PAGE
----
Jefferson ordered Speass to not inform clients about the credit balances, and not to contact the IT department to get the payment database corrected. Jefferson and other staff in her unit were starting to make unaudited changes to the payment system’s database which were creating more payment errors, Speass said.

Still concerned that clients were getting overcharged without any appropriate notification, Speass wrote to Jefferson’s supervisors, Blanchard and Meredith Telus. Speass included printouts showing the client balances, though she did not include any private health information.

After not getting a satisfactory answer from Blanchard and Telus, Speass wrote to DHHS Commissioner Lori Weaver in the summer of 2020. Weaver responded there was nothing illegal about holding onto the client’s money for an indefinite period of time.

“The right thing to do would have been to give people their money back,” Speass told InDepthNH.org.

Speass was fired in October of 2020, with Jefferson citing her failure to follow orders, printing out the spreadsheet showing the credit balances, and having two prior letters of warning in her file.

According to the PAB ruling, the two prior letters of warning came after Speass started trying to get the credit balances problem fixed. Speass did not appeal the first letter, filed in September of 2019, because she missed the deadline.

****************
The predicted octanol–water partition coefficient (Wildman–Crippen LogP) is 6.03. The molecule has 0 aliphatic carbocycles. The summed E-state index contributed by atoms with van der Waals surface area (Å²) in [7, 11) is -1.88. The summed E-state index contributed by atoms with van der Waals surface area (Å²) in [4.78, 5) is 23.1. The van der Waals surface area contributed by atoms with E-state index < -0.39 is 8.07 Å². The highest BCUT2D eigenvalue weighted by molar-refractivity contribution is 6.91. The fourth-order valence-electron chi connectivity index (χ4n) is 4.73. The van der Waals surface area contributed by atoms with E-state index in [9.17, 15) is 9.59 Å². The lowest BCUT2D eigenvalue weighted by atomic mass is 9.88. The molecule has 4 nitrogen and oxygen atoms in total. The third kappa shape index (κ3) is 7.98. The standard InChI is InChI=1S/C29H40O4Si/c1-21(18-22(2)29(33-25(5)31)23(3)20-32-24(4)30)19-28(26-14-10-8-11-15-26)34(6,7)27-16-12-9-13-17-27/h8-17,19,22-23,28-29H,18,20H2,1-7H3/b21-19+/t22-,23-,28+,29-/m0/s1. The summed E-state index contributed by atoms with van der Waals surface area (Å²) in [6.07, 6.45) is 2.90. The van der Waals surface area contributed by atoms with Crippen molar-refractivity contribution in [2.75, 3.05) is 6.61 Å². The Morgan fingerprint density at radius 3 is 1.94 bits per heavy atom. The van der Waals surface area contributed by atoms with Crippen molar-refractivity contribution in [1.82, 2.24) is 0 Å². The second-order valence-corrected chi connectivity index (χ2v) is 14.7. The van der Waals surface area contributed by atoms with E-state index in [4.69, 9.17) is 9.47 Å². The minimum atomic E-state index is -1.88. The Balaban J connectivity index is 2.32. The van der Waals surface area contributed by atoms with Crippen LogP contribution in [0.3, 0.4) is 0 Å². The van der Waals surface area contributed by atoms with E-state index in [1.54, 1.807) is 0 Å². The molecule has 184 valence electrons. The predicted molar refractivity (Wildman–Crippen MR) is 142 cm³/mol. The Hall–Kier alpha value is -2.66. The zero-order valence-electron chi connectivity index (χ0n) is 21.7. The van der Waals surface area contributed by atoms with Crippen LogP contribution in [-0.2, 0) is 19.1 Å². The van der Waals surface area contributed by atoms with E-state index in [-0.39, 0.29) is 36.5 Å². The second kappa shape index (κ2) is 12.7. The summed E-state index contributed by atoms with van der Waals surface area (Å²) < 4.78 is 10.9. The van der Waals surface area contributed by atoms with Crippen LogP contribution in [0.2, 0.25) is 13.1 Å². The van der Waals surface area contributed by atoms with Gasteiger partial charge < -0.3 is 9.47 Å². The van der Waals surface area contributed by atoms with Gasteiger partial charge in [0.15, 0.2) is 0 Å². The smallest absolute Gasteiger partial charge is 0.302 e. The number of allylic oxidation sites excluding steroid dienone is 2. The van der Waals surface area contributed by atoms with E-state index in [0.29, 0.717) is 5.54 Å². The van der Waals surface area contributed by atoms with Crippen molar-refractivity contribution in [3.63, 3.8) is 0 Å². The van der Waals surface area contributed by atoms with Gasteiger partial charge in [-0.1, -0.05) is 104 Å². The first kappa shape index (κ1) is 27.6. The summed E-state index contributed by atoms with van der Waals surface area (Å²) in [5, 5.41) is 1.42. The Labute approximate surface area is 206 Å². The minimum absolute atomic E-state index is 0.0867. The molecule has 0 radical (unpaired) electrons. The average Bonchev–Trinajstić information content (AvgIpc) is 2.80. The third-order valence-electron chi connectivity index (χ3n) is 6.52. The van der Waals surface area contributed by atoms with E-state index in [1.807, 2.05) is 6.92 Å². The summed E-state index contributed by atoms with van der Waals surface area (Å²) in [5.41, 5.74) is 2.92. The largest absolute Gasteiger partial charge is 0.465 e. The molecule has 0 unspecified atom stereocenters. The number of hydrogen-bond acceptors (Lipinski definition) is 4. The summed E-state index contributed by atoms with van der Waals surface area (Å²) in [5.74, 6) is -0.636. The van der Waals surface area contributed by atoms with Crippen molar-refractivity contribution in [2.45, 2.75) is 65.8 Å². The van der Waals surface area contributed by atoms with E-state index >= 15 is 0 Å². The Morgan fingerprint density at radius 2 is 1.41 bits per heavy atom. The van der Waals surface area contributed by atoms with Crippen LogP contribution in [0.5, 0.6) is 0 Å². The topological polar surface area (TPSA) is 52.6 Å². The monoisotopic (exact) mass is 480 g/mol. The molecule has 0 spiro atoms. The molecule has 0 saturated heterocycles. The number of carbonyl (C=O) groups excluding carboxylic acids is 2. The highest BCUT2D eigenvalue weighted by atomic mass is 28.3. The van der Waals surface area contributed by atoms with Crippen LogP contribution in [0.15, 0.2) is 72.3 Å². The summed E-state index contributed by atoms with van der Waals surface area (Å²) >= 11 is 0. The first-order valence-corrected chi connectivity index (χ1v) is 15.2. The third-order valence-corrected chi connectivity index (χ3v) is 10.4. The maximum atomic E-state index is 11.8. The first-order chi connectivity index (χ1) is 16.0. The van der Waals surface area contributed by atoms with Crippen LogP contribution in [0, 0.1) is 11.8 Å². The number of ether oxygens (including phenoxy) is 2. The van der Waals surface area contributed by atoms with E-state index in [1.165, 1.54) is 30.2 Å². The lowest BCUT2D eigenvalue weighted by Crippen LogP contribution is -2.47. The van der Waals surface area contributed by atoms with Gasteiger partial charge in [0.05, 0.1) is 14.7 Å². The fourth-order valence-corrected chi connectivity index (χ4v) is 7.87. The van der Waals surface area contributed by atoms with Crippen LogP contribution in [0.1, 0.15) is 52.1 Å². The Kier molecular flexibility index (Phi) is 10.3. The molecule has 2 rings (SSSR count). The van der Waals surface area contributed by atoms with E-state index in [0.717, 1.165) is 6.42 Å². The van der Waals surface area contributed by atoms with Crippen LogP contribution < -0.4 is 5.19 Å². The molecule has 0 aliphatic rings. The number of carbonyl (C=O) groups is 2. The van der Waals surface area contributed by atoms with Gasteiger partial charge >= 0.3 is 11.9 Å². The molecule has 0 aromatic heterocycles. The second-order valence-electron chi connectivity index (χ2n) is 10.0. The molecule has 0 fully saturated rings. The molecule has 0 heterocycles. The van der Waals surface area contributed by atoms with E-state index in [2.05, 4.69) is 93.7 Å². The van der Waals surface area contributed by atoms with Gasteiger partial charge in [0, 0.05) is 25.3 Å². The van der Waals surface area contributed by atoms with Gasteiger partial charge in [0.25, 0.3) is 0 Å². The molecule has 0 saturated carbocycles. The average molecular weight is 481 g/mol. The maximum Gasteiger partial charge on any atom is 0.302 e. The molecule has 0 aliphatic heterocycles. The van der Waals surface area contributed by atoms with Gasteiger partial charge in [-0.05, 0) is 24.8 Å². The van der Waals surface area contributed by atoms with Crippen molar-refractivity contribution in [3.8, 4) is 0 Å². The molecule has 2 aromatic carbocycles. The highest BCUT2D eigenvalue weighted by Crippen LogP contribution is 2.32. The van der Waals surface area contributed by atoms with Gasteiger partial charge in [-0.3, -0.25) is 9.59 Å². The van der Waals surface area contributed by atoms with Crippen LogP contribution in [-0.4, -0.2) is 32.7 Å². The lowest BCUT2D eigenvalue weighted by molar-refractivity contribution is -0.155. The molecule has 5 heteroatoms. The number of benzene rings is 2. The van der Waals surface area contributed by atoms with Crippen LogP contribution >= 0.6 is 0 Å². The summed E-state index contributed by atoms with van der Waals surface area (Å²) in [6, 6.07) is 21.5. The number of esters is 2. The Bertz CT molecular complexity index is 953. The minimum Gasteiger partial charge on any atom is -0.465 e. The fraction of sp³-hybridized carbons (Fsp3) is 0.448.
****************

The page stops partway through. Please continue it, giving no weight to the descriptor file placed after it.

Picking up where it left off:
She did appeal the second, January 2020 letter to the PAB, and the board dismissed that letter citing the fact Speass was disciplined, in part for not following contradictory orders from Jefferson.

In that decision, PAB members recommended Jefferson seek training on how to do her job.

“The Board recommends that (Jefferson) seek counsel from appropriate sources, such as supervisors, the Employee Assistant Program, or the training bureau on how to create a culture of trust, productivity, and independent performance,” the PAB’s letter of warning decision states.

As for Speass’s termination, DHHS was ordered to give her back her job with back pay. The board found Speass did not commit a violation for failing to follow orders since she made a good faith effort to correct what she saw as a major problem.

“[T]he Board took note of [Speass’s] many years of experience in financial services, her concerns over operational deficiencies which management did not address, her exclusion from critical meetings held to resolve the MEAD program’s technical issues, and the hostile work environment created by Mrs. Jefferson,” the board wrote in the termination decision.

While the board found Speass created a “security incident” in printing out the credit database, they noted she was careful about handling sensitive information, used secure email accounts to get the documents printed, and deleted any copies.

After years of fighting her termination, and winning, Speass was offered a position back in DHHS earlier this year. By then she was exhausted, unwilling to work with the supervisors in the agency, and ready to move on. The state ended up paying out $120,000 in February to make Speass whole.

But the clients Speass fought for may not even know, still, if they are owed money. Given the fact DHHS leadership maintained they have no legal obligation to inform the clients, they may never know.

“Where’s the money?” Speass said.